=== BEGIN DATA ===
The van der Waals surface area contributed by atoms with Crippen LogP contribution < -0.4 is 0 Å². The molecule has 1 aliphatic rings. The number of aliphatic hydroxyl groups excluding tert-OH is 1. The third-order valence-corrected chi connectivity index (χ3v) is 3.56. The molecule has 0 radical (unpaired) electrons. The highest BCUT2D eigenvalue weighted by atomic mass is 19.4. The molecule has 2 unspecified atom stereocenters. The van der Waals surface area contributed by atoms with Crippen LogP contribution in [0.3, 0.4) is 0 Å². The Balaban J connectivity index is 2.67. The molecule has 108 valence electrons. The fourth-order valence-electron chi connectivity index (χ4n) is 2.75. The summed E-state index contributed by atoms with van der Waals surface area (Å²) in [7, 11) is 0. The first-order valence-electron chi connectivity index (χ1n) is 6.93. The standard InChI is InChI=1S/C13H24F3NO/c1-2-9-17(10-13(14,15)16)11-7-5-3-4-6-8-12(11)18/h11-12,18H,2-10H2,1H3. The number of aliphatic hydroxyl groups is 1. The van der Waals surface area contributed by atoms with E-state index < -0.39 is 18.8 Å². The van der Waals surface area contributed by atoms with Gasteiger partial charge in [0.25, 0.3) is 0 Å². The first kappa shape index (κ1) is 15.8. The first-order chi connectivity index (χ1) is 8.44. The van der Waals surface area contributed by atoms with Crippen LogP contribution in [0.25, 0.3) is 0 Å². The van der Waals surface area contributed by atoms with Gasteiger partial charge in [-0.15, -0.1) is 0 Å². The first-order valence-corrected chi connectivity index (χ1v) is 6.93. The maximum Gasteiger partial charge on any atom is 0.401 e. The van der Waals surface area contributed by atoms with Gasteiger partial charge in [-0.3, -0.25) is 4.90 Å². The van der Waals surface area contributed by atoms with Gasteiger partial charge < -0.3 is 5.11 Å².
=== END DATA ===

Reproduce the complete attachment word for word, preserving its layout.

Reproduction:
The van der Waals surface area contributed by atoms with Crippen LogP contribution < -0.4 is 0 Å². The molecule has 1 aliphatic rings. The number of aliphatic hydroxyl groups excluding tert-OH is 1. The third-order valence-corrected chi connectivity index (χ3v) is 3.56. The molecule has 0 radical (unpaired) electrons. The highest BCUT2D eigenvalue weighted by atomic mass is 19.4. The molecule has 2 unspecified atom stereocenters. The van der Waals surface area contributed by atoms with Crippen LogP contribution in [0.3, 0.4) is 0 Å². The Balaban J connectivity index is 2.67. The molecule has 108 valence electrons. The fourth-order valence-electron chi connectivity index (χ4n) is 2.75. The summed E-state index contributed by atoms with van der Waals surface area (Å²) in [7, 11) is 0. The first-order valence-electron chi connectivity index (χ1n) is 6.93. The standard InChI is InChI=1S/C13H24F3NO/c1-2-9-17(10-13(14,15)16)11-7-5-3-4-6-8-12(11)18/h11-12,18H,2-10H2,1H3. The number of aliphatic hydroxyl groups is 1. The van der Waals surface area contributed by atoms with E-state index < -0.39 is 18.8 Å². The van der Waals surface area contributed by atoms with Gasteiger partial charge in [0.25, 0.3) is 0 Å². The first kappa shape index (κ1) is 15.8. The first-order chi connectivity index (χ1) is 8.44. The van der Waals surface area contributed by atoms with Crippen LogP contribution in [0.25, 0.3) is 0 Å². The van der Waals surface area contributed by atoms with Gasteiger partial charge in [-0.15, -0.1) is 0 Å². The first-order valence-corrected chi connectivity index (χ1v) is 6.93. The maximum Gasteiger partial charge on any atom is 0.401 e. The van der Waals surface area contributed by atoms with Gasteiger partial charge in [-0.3, -0.25) is 4.90 Å². The van der Waals surface area contributed by atoms with Gasteiger partial charge < -0.3 is 5.11 Å².